As is well known, I was Michael’s Rabbi for two years. During that time, we discussed every subject under the sun. A great deal of it was captured in the conversations we recorded specifically for publication in the books that became The Michael Jackson Tapes and its follow up, Honoring the Child Spirit. In one of those conversations, Michael spoke of Hitler’s mesmerizing oratorical skills. He said that oratory is in many ways one of the most effective tools that evil uses to manipulate others and thereby gain power. Michael argued that Hitler used many of the same techniques that showbiz performers use today in order to manipulate audiences and steer them toward evil deed. I was disheartened when the book was first published to see some newspapers highlight these comments of Michael completely out of context and misrepresent him as someone who could have admired Hitler. Nothing could be further from the truth.

Michael detested and despised anyone who would do harm to another human being, especially the Nazis who gassed 6 million Jews, one and a half million of whom were children. Michael loathed everything Hitler stood for. As I have consistently stated, Michael was a great friend of the Jewish people. He celebrated his relationship with the Jewish community and never shied from demonstrating how much he learned from Judaism through our conversations and friendship.

In one of our first meetings I gave him a mezuzah as a gift, which consists of a small scroll from the Torah that is affixed to the doorpost. I did not give it to him with the intention that he put it on his door as his was not a Jewish home. Nevertheless, Michael insisted that we put it on the front door of his rented home in Manhattan. A few weeks later he came with me to the Carlebach Synagogue in Manhattan one of the happiest days of the Jewish calendar, Shemini Atzeret, and told me later, as part of The Michael Jackson Tapes, that it was the happiest night of his life.

As the boy superstar of the Jackson 5, Michael had a Jewish tutor who traveled with him and helped to raise him whose name was Rose Fine. Michael spoke of her in The Michael Jackson Tapes with great affection and revealed to me that he and Janet covered many of his former tutor’s expenses as she aged. In one of the conversations he says that as the group’s plane landed in Germany, Mrs. Fine became agitated. Michael asked her why and she shared with him the horrors of the holocaust. He was just a boy and it was the first time he had heard of the wholesale slaughter or Europe’s Jews.

Later, I would take Michael to meet and converse with my dear friend, Nobel Peace Laureate Elie Wiesel – arguably the greatest living Jewish personality – who further shared with him the horrors of the holocaust and the importance of reconciliation and love. Prof. Wiesel showed Michael boundless acceptance and affection, which Michael warmly reciprocated.

Michael’s strong feelings for the Jewish community meant he was even prepared to suffer professionally for his love of Israel and the Jewish people. It is well-known that in 1993 Michael went to Israel on his Dangerous Tour where he performed for 160,000 fans in Tel Aviv. My dear friend Frank Cascio, later to become Michael’s manager, accompanied him and he told me how much Michael loved being in the holy land. Less well known, however, is the following story.

In late 2000, a Jewish philanthropist called me and told me that Israeli Prime Minister Ariel Sharon was coming to his home that night for a reception. He said it would be good for Israel if Michael would come there and meet with the Prime Minister. I turned to Michael, in the presence of some of his professional staff, and asked him if he would like to meet the Israeli Prime Minister. Michael immediately jumped at the opportunity and told me he would love to do so. However, the people who surrounded him at the time mentioned that it might not be a good idea. They said that Sharon was hated in many parts of world, especially in Arab nations. A photograph of Michael with Ariel Sharon could spark a significant backlash including a boycott of Michael’s albums and music. Michael immediately dismissed their concerns and said that he felt very excited to meet the Prime Minister. A few minutes later we embarked in Michael’s van and crossed town to the meeting. The pictures of Michael greeting Prime Minister Sharon, along with me and our dear mutual friend Uri Geller, appeared throughout the world. Michael’s professional staff were correct. The very next day websites called for a boycott of Michael’s music saying that he supported Israel’s “hated” leader. However, Michael did not care. Michael loved Israel and the Jewish people and he was thrilled to meet someone of Prime Minister Sharon’s stature.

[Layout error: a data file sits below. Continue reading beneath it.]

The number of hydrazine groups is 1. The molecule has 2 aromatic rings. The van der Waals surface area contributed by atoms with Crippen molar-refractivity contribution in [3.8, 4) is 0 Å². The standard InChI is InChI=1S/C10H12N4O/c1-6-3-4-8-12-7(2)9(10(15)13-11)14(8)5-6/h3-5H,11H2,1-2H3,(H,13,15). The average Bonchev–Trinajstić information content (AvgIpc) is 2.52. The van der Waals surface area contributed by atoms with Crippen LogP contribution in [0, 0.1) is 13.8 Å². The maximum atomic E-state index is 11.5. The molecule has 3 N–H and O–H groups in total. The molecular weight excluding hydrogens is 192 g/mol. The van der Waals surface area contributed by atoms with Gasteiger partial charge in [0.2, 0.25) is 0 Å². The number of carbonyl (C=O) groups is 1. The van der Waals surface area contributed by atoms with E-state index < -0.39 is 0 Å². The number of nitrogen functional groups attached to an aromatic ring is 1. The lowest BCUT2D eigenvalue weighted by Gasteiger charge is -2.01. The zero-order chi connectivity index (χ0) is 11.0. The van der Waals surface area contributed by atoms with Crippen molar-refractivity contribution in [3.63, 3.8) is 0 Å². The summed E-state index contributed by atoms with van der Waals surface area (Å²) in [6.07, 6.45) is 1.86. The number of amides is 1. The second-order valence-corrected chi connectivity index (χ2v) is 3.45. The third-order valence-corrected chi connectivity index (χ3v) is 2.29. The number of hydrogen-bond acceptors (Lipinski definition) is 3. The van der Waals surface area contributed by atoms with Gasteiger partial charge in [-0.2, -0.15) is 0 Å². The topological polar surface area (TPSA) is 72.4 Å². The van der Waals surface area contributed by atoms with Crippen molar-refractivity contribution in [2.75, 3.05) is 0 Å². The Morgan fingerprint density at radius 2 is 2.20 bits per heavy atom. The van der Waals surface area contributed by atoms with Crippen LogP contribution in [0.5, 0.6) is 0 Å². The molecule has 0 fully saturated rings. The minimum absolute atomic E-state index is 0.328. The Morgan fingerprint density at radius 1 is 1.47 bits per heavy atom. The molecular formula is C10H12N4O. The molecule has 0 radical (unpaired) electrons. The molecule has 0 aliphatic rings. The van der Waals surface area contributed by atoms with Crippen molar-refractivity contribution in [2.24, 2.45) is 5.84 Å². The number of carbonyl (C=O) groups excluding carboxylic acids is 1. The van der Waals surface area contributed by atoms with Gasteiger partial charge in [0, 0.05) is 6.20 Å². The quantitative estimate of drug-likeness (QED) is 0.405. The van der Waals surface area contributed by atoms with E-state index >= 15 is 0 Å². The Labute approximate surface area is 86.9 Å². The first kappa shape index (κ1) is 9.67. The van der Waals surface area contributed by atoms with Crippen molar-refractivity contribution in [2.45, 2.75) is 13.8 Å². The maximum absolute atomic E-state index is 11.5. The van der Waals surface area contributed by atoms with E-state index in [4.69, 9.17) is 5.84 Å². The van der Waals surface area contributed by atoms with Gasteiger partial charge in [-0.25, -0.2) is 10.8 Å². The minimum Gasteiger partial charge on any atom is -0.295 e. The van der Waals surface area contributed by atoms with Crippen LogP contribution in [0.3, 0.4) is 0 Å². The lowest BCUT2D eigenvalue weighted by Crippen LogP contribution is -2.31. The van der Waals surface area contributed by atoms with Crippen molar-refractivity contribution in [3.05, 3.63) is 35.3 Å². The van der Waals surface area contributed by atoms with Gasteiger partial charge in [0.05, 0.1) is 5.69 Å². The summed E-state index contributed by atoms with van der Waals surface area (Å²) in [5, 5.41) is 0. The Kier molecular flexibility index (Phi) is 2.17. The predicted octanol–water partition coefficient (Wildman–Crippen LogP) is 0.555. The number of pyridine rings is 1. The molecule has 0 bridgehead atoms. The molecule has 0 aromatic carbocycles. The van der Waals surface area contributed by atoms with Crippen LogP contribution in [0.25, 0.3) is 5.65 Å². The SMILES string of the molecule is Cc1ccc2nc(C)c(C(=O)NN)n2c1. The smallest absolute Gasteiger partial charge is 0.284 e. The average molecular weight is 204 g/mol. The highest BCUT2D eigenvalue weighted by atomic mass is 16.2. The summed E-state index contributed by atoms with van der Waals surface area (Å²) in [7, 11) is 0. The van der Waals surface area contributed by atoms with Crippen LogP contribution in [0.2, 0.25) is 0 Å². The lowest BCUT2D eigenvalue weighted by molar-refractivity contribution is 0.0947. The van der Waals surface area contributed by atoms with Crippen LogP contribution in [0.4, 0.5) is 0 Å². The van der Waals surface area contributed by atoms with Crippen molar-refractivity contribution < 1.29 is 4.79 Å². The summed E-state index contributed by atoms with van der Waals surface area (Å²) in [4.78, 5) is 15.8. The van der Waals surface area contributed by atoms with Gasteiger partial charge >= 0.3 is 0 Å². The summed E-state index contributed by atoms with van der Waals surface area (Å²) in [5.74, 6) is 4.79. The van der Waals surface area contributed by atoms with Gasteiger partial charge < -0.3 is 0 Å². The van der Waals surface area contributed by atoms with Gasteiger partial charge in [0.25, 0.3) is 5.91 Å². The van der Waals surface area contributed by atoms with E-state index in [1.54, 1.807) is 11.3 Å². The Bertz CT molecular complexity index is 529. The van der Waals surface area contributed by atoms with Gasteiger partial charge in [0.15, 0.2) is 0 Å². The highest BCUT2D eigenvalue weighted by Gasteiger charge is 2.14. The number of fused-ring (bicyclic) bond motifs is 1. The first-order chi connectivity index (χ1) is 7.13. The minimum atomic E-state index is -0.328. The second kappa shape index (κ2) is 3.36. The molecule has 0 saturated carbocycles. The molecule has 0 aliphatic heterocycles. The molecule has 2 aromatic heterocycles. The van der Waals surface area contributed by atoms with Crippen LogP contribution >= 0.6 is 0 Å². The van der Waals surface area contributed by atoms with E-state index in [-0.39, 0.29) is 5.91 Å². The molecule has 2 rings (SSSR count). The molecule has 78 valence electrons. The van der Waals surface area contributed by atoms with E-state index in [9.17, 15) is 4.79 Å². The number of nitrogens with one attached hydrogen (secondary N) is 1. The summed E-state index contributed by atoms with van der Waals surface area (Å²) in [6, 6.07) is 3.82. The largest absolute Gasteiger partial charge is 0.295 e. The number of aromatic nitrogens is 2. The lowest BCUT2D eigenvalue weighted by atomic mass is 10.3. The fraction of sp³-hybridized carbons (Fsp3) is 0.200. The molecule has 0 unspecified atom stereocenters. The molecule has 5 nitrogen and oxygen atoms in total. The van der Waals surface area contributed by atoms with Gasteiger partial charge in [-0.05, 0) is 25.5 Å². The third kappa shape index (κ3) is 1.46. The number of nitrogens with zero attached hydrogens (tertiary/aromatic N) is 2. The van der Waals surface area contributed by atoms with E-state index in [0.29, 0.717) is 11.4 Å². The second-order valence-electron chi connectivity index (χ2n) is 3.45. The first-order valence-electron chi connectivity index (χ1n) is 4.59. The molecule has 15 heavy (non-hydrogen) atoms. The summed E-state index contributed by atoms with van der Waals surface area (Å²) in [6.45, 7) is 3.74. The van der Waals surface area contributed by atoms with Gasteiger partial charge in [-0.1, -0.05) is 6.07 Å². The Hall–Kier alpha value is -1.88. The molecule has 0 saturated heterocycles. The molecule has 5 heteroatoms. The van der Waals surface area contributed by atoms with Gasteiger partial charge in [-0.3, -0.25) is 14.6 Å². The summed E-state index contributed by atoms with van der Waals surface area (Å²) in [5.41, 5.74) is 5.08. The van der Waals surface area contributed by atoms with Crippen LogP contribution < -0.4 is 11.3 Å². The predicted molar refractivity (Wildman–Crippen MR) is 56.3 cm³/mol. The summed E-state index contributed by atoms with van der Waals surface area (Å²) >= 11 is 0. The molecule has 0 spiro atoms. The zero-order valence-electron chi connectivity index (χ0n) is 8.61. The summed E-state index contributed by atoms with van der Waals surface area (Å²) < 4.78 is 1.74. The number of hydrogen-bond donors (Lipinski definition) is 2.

Obama’s Unseemly End-Zone Dance

Wednesday, May 9th, 2012

What a difference a year makes. Last year I praised President Obama for not wanting to “spike the football” by releasing gruesome death photos of Osama bin Laden. But this year, forget spiking the football – the president is doing an end-zone dance.

The Bible says that when someone incurs the death penalty and his body is hanged on a tree as an example to others, he still must be buried the same day. We’re not to desecrate the body of even the most vicious killer because God created humans in His image. So America had no need to put out pictures of bin Laden missing a part of his cranium. The president last year stood by this and it was impressive.

And Proverbs 24 expressly forbids celebrating the death of our enemies. “Do not rejoice when your enemy falls and let not your heart be glad when he stumbles.” We fight bad guys like bin Laden because we have an obligation to protect the innocent by resisting the wicked. But we don’t gloat in it. War should never be about winning glory but protecting innocent life.

The obligation to protect the weak and punish their butchers is famously conveyed in Leviticus 19: “Do not stand idly by the blood of your neighbor,” and again in Psalm 82, “Rescue the weak and needy; Deliver them out of the hand of the wicked.”